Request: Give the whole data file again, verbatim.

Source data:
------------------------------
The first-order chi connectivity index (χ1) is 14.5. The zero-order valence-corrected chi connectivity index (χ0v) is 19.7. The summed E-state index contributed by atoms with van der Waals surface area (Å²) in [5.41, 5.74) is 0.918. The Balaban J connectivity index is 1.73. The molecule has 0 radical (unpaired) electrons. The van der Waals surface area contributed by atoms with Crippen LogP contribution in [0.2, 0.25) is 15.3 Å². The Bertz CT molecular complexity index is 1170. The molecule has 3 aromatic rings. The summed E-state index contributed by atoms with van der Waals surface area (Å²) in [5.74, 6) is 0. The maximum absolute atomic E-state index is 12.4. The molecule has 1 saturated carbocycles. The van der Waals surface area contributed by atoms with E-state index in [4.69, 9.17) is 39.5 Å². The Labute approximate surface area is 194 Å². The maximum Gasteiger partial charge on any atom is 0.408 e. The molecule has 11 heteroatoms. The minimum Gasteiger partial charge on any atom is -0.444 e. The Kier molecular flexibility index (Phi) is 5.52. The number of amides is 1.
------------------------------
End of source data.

The first-order chi connectivity index (χ1) is 14.5. The zero-order valence-corrected chi connectivity index (χ0v) is 19.7. The summed E-state index contributed by atoms with van der Waals surface area (Å²) in [5.41, 5.74) is 0.918. The Balaban J connectivity index is 1.73. The molecule has 0 radical (unpaired) electrons. The van der Waals surface area contributed by atoms with Crippen LogP contribution in [0.2, 0.25) is 15.3 Å². The Bertz CT molecular complexity index is 1170. The molecule has 3 aromatic rings. The summed E-state index contributed by atoms with van der Waals surface area (Å²) in [5.74, 6) is 0. The maximum absolute atomic E-state index is 12.4. The molecule has 1 saturated carbocycles. The van der Waals surface area contributed by atoms with E-state index in [4.69, 9.17) is 39.5 Å². The Labute approximate surface area is 194 Å². The maximum Gasteiger partial charge on any atom is 0.408 e. The molecule has 11 heteroatoms. The minimum Gasteiger partial charge on any atom is -0.444 e. The Kier molecular flexibility index (Phi) is 5.52. The number of amides is 1.